On Sleeping Trees and Sabbath-Keeping

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Last week I read an article about a study that indicates trees may actually sleep at night. Scientists have discovered that from about two hours after sunset to right before sunrise, a sample of trees studied drooped their branches and leaves about four inches in a posture of rest.

The researchers hypothesize that this droop is either caused by a loss of water pressure inside the trees due to the absence of photosynthesis at night (turgor pressure), or they speculate, trees may have a natural circadian rhythm—just as humans do. That means, the tree was designed to need rest.

Apparently, and this is something I’ve not given much thought to but it makes perfect sense, circadian rhythms in plant life are well documented and known. But until recently, we haven’t had the technology to study a plant as large as a tree.

Why does it surprise me that science is discovering how much of creation has a built in need for rest?  I read about the drooping trees at a time when I am struggling to find more rest in my life. This morning, to remind myself how I have managed this in the past, I re-read the chapter on Sabbath from my book Playdates with God. I thought I’d share a tiny portion of that chapter here—a gift reminder for me and for you.

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I remember long afternoons under the shade of the apple tree—cooling our tongues with the juice of green apples, drifting in and out as the sun played chiaroscuro over eyelids. And I remember the scent of summer rain through open windows as my little brother and I lay whispering on my bed—waiting for our bodies and minds to drift into our afternoon nap.

Rest.

As I gently touch these memories with the finger of my heart, a pit of longing wells up inside of me and I wonder, when did I forget the way the slowing down leads me into the arms of the Father?

My Jewish friends would not be surprised at this tender ache that pulses inside of me. “You are missing the keeping of Sabbath,” one tells me. “Your life is too busy. How can you hear the voice of God amidst all that noise?” He believes this longing for rest is built deep into my spirit; he believes God put it there. Indeed, Judith Shulevitz in her book The Sabbath World, tells us, “[A]t the core of Sabbath lies an unassuageable longing…”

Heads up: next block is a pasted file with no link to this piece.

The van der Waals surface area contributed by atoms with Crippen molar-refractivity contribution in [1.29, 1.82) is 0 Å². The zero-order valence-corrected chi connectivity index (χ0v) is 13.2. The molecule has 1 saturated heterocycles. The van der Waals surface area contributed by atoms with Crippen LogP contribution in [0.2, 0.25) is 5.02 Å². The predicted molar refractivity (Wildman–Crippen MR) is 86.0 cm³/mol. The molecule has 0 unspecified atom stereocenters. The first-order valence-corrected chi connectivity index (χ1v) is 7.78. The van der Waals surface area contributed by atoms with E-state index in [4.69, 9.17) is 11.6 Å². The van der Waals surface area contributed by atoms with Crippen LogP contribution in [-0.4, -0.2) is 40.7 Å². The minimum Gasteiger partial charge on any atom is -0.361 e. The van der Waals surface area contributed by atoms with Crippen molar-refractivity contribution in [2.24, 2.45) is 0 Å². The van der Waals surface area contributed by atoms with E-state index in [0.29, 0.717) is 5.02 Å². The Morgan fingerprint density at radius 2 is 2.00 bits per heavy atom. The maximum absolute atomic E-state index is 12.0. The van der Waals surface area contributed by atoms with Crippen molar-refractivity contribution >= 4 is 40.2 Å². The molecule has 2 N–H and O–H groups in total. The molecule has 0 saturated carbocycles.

It is a longing, she goes on to say, for something that is unattainable. For, in this fallen world we live in exile—separated from a perfect union with God or with one another. Yet, in Sabbath-keeping we experience a foretaste of God’s kingdom to come.

…  And so I began to sit with the longing. I started small—Sabbath moments. With each setting sun I would gather a bit of the day together at its edges and be still. Light a candle, play some music, contemplate beauty, and meditate on the pure and lovely things in my life.

These moments took me back under the apple tree—looking up through the branches at the clouds moving slowly across the sky. And I felt the promise of new life; the hunger was sated for just those short moments.

The rabbis speak of the additional soul that is granted on the eve of the Sabbath—the neshamah yeterah. In his beautiful book The Sabbath, Abraham Joshua Heschel says, “Neshamah yeterah means additional spirit. It is usually translated ‘additional soul’…Some thinkers took the term neshamah yeterah as a figurative expression for increased spirituality or ease and comfort. Others believed that an actual spiritual entity, a second soul, becomes embodied in man on the seventh day…”

This is a soul which is all perfection, he says, and when the Sabbath day is over, this soul ascends once again into the heavens from which it came.

I do not know about such things. But when I remember those Sabbath moments from my youth—and when I capture them now in this old skin—I am tempted to receive this rich lore into my heart. For, those moments are counted the sweetest in my mind and are perhaps the closest to perfection I will ever come.

**This excerpt is reprinted with the permission of Leafwood Publishers, an imprint of Abilene Christian University Press.

Playdates with God: Yes to Sabbath Moments

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My playdates have been small lately, but rich. So many things tie me to the house—this ever-busy calendar of ours. This is the in-between time, the time of waiting for summer’s exhale when the earth and I can breathe a deep sigh.

For Father’s Day last year, the boys bought their dad a hammock and isn’t that just perfect? It’s where Bonnie and I have been grabbing our dates with the Father lately. Every afternoon or early evening we recline under the Maple tree, listen to the meadow grasses offer a shooshing to the wind, and memorize the way light falls through reaching branches.